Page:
Caroline Herschel, tiny and fierce of will, was born in 1750, moved from her birthplace in Germany to England when she was 22 and worked as assistant, amanuensis and late-night stargazing companion to her beloved elder brother, astronomer William Herschel. She lived for nearly a century, keeping a journal for much of that time and composing numerous letters and two autobiographies. Before she died, she was awarded medals and elected an Honorary Fellow of the Royal Astronomical Society .
Look her up, if you want to learn the facts of her remarkable life; some excellent biographies draw on that wealth of documentation. But if you want to get a sense of how her life might have felt, then turn to “The Stargazer’s Sister,” Carrie Brown’s intriguing seventh novel. Wisely, sometimes brilliantly, Brown skips over much of the familiar material, instead training her gaze on the blanks in the record and emphasizing experiences a biographer might scant. In the process, she avoids casting Herschel as a feminist heroine whose contributions were unjustly suppressed. Her Lina (as William called her) is not a historical personage but a sympathetic fictional character.
Time in this novel passes as eccentrically as it does in our experience. Although Lina famously discovered eight comets on her own, her years as a “great comet huntress” slip by in a paragraph. Meanwhile, her early childhood in Hanover, when William, nearly 12 years her senior, told her marvelous tales about the creatures who “live on the moon and even on the sun . . . Lunarians, giants with long slender legs and faces calm as lakes,” fills nearly a quarter of the novel. Similarly, her intense and emotionally vivid first years in England, when she and William worked closely together and she was adapting to a new life, filled with marvels, occupy 150 pages. “How strange it seems,” Brown writes, “that it should be her brother who would become the first man in history — in recorded history, at least — to discover a planet, to expand the universe around them as surely as if he had put his shoulder to the ceiling of the sky and pushed against it, heaving it open like a door.”
That lovely physical image suggests Brown’s approach, always firmly rooted in the senses. She sketches Lina’s astronomical work lightly, instead showing what drove her toward that work: her responsive nature, her sense of wonder at the natural world, her longing to be useful and her deep love for her brother, which has a distinctly erotic component. Lina notices and appreciates William’s strong chest and shoulders, and she cherishes his rare touch. Even more does she cherish the long nights when, absorbed in their shared work, William depends entirely on her.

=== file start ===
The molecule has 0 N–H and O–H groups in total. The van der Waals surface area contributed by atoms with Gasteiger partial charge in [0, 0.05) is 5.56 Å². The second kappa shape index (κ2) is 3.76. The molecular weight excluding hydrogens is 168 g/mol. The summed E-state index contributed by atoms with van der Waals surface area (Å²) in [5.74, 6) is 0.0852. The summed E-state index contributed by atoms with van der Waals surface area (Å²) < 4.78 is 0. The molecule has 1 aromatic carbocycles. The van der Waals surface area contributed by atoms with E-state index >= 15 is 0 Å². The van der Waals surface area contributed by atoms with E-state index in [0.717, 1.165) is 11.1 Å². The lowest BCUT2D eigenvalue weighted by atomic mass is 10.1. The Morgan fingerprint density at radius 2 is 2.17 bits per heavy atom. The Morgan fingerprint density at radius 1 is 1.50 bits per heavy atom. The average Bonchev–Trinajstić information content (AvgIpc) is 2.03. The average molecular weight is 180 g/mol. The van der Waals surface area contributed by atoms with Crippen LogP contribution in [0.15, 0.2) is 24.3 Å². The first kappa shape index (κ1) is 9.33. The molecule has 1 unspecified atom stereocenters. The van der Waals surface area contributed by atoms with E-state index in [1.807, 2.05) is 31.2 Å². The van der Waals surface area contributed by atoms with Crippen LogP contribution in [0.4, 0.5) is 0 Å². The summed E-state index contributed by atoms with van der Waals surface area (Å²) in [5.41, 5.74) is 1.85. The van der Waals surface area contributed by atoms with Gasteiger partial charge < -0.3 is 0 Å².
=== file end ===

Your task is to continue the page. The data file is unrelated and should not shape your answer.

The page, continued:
A love story, then — but unusual in being about a brother and sister, and what they accomplished together. In precise and vivid prose, Brown conveys the texture of daily life for a woman with both domestic responsibilities (until William’s marriage, Lina managed every aspect of his household) and complex intellectual tasks:
“She copies William’s letters, so that he may keep a record of them.
“She washes their clothing.
“She keeps on the table in the kitchen a list of the mathematical equations needed to compute exact positions of celestial objects, so that she might refer to it throughout the day, trying to memorize them.
“She plans and cooks the household’s meals.
“She adds and subtracts figures from the accounts, gauges the weather and if there might be sufficient hours fine enough to hang out washing that day, calculates how long it will take her to copy the musical scores William has set aside for her.
“She would never have imagined her head could hold so much.”
So intimate is their early partnership that when William grinds the mirrors for his telescopes, unable to stop lest he destroy the curve, Lina feeds him morsels of food like a mother bird. Having renounced “the kind of love shared between husbands and wives,” she believes in “this other, different future, a different kind of love, her love for William.” But although William appreciates all she does, his affection for her is more measured — and when, at the age of nearly 50, he decides to marry, Lina’s sense of betrayal is terrible. Their intellectual partnership continues during William’s remaining 34 years, but Lina’s emotional life is savaged — signaled, in the novel, by the swift march through the following decades.
In her impressionistic portrait, Brown moves some events in time, combines others and scants certain family members — entirely omitting, for example, William’s son, John, a famous scientist in his own right. Those compressions and alterations help smooth what might have been an unwieldy mass of material into a strong arc. Her invented characters for the most part work similarly to dramatize longings that can only be intuited (although Lina’s love affair with an elderly amateur astronomer rang false to me). The result is a satisfying romance about what it might have been like to be a woman who “thought she was coming to England to keep house for William. Instead, she is being ushered into a place where the size of the universe is in question.”
Andrea Barrett’s most recent book is “Archangel,” a collection of short fiction.
By Carrie Brown
Pantheon. 332 pp. 25.95